A proposal to ship millions of gallons of water to California was recently in the news. This idea has been brought up a few years ago, but now, Janice Hahn D. of California arranged an “exploratory” meeting with Alaska Bulk Water CEO, Terry Trapp, and other CA. representatives on taking water from Blue Lake in Sitka, Alaska.
Formerly known as True Alaska Bottling Company, Alaska Bulk Water has been shipping water as far back as 2002. In 2006, they acquired more extensive water rights, and in 2008 the company “split” into its current name and True Alaskan Water: their bottled water division. While it might seem like they are very ambitious, they are not alone. Canada, Japan, and some other U.S. States have purchased water rights permits in Alaska.
Considering that each permit can be for millions of dollars, it is no wonder why this particular type of export is so enticing. Pipes are being built for municipalities and to bottling facilities by private companies. Alaska Bulk Water will charge 6 cents per gallon, and they can export up to 9 billion gallons a year.
At first this drought looks like a great investment opportunity, but it is really as if we are spreading the drought around. When you look at the U.S. Drought Monitor, there are some patches in Alaska that are classified as “abnormally dry”. I guess its is OK to rob Peter to pay Paul, but Paul is really bad with money and blows it all at the gumball machine. For example, look up current pictures of mansions in California. They all have super green lawns and just on the other side of their property line, the California drought is shaking its dry, brown fist at them.
Something has to be done and everyone knows it. Desalination facilities are already being built, but that is not really as effective as it sounds:
- First, the technology is expensive and while it is slowly getting better, it is not entirely adequate for large scale needs.
- Second, it consumes more energy than a waste water treatment plant. They are costly to operate and maintain.
- Third, what are they going to do with all that extra salt and brine? It cant go back into the ocean. Just ask anyone with a saltwater aquarium what would happen if they just dumped a bunch of salt into their tank.
There has to be a balance: upsetting the equilibrium in one place to compensate an imbalance in another is foolish. There is no replacement for responsibility and good stewardship. California has enough water, just look at the lawns and golf courses.
A few days ago, an article about drones saving the planet with seed pods scrolled on my Twitter feed. A startup called BioCarbon Engineering has plans to repair all the deforestation around the world with this use of drone tech! This idea seems great as long as you don’t think about it too much.
Just because you have the ability to throw money at Mother Nature and fly some fancy helicopters around her, doesn’t mean she will show a little leg. They are going to use some geography mapping software to get a lay of the land, then bomb targeted areas with a gel containing sprouted seeds. They learned from their past attempts that throwing a handful of dry seeds at barren land didn’t work very well, so covering parts of it with an unknown gel is better(?). At any rate, it takes a special person, like an ecologist, to understand how nature works and grows. I decided to look through their founders to see who these Robo-Planters are.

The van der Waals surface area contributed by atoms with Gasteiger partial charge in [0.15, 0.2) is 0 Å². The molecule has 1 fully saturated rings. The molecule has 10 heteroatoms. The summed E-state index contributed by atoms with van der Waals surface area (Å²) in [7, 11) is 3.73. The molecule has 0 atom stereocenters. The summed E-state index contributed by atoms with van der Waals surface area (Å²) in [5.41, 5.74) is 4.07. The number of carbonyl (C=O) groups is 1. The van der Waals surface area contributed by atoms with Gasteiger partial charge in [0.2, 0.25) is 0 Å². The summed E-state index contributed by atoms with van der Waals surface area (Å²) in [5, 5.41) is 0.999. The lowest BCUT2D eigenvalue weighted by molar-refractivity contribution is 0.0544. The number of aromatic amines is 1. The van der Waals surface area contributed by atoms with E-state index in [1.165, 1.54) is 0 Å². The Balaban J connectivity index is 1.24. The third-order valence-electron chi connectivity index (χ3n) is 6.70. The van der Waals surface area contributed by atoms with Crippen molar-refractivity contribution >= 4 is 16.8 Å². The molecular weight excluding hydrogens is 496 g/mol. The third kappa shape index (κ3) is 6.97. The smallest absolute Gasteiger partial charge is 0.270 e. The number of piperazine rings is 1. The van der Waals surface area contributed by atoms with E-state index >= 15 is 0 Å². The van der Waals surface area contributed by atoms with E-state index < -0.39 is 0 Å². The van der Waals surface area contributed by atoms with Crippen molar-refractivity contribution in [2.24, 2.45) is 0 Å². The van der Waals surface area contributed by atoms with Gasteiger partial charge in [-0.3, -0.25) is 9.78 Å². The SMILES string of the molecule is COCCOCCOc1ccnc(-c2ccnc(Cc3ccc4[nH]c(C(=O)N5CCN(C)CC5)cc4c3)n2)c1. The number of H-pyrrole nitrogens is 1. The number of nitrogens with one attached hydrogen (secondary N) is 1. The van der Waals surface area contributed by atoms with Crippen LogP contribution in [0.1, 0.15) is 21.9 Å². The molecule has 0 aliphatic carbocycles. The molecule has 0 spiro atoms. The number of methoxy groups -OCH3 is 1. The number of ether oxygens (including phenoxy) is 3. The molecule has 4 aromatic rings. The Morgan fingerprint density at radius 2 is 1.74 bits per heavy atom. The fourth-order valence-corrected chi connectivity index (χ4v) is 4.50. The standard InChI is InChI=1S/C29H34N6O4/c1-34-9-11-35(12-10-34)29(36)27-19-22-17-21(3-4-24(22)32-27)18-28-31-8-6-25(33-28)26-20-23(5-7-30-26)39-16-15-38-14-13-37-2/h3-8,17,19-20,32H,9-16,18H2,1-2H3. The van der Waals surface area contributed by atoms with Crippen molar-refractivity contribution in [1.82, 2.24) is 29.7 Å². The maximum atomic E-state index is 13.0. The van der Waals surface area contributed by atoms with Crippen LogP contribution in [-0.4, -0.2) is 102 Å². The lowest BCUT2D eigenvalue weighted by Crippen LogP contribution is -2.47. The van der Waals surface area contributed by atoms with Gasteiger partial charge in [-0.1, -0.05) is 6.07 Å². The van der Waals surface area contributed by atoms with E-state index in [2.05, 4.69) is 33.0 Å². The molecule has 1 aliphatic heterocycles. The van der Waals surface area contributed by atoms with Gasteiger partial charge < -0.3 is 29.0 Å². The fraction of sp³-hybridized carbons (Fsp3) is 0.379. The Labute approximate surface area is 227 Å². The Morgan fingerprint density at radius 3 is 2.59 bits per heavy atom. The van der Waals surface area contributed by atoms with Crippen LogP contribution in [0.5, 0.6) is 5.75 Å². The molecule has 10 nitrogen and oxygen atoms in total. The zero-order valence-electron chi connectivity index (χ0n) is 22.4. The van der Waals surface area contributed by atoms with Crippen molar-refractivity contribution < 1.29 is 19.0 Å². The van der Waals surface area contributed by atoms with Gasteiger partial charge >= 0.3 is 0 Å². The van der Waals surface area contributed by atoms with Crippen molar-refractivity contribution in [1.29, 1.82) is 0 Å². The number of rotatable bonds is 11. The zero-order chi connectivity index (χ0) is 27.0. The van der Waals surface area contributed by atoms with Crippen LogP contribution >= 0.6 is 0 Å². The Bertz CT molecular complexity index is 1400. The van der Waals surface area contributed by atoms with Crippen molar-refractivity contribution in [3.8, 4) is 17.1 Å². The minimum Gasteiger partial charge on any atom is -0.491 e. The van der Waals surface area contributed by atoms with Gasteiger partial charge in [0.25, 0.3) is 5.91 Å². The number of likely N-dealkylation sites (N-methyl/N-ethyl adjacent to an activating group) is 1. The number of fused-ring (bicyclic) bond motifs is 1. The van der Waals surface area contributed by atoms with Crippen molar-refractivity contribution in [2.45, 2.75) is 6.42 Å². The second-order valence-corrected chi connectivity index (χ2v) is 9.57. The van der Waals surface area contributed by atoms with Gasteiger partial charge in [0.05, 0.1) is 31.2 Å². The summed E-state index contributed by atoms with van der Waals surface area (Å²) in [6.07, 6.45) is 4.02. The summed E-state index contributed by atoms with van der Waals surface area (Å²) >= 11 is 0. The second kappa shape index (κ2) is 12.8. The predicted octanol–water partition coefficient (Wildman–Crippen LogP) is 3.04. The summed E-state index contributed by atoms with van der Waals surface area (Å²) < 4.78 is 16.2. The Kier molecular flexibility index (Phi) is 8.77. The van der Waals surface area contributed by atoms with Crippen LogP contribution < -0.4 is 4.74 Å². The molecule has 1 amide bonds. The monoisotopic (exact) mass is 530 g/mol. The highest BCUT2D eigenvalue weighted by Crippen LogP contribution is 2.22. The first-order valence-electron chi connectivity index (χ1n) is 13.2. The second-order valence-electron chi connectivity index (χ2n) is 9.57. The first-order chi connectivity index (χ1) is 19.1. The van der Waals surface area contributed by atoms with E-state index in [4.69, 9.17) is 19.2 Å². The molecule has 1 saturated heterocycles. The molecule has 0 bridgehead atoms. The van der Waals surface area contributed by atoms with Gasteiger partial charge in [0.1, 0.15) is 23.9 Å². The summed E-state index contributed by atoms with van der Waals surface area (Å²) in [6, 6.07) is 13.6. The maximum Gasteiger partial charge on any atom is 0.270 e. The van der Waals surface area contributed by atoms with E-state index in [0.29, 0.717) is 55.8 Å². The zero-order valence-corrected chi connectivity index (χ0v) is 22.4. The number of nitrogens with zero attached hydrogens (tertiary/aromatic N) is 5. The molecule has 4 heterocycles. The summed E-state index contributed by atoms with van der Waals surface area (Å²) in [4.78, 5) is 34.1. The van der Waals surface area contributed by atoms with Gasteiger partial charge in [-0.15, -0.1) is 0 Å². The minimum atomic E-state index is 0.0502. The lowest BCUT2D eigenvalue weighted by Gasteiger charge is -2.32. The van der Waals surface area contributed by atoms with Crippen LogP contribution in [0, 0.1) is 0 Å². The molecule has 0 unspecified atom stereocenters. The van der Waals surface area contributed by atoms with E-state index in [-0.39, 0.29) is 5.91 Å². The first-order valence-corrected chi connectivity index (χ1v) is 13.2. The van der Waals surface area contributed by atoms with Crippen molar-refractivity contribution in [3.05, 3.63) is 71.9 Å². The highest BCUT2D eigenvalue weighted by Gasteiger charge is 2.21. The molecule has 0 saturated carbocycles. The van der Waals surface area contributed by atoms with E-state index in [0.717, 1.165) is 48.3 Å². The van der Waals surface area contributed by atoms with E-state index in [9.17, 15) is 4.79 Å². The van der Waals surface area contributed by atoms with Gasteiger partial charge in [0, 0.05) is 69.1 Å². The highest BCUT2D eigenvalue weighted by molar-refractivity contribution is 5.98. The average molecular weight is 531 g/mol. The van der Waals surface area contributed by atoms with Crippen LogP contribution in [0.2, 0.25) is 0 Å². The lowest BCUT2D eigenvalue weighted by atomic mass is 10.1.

- Lauren Fletcher (a dude by the way) CEO: Civil and Environmental Engineering, worked for NASA; so he is an industrial landscaper.
- Matthew Ritchie CFO: Has lots of experience with money and accounting but no real stated environmental knowledge. I guess he doesn’t have to since he is the finance guy.
- Susan Graham: Loads of experience in the Biomedical field and she worked for Cochlear, which is cool, but not an environmentalist.
- Shuning Bian: Biomedical and Electrical Engineering, but no environmental studies. I suppose he and Susan will be working on the drones.
- Martin Tegler: The “PR” guy. He comes from a background of helping companies and corporations become more green.
- Irina Fedorenko: She has some interesting environmental sounding degrees which are only offered at Oxford. Her history of education seems to be only in research though. This is not to discredit her, but while it would seem that she is the only one who would know the most about the environment, she is not an experienced ecologist.
As you can see, there is not one who is specifically an experienced environmental researcher. There are a few who have some experience in dealing with large scale environmental factors, but building a forest is more of a balancing act. You need the person who is sitting in the woods armed with a pen and paper, observing all the little relationships around them.
When I see this group, I see good people trying to do the right thing, without the right people involved. Where is the hippie? Where is the person who sleeps in a tent for work? I want to see that in my forest recovery team, not a team of business associates treating nature like a struggling subsidy.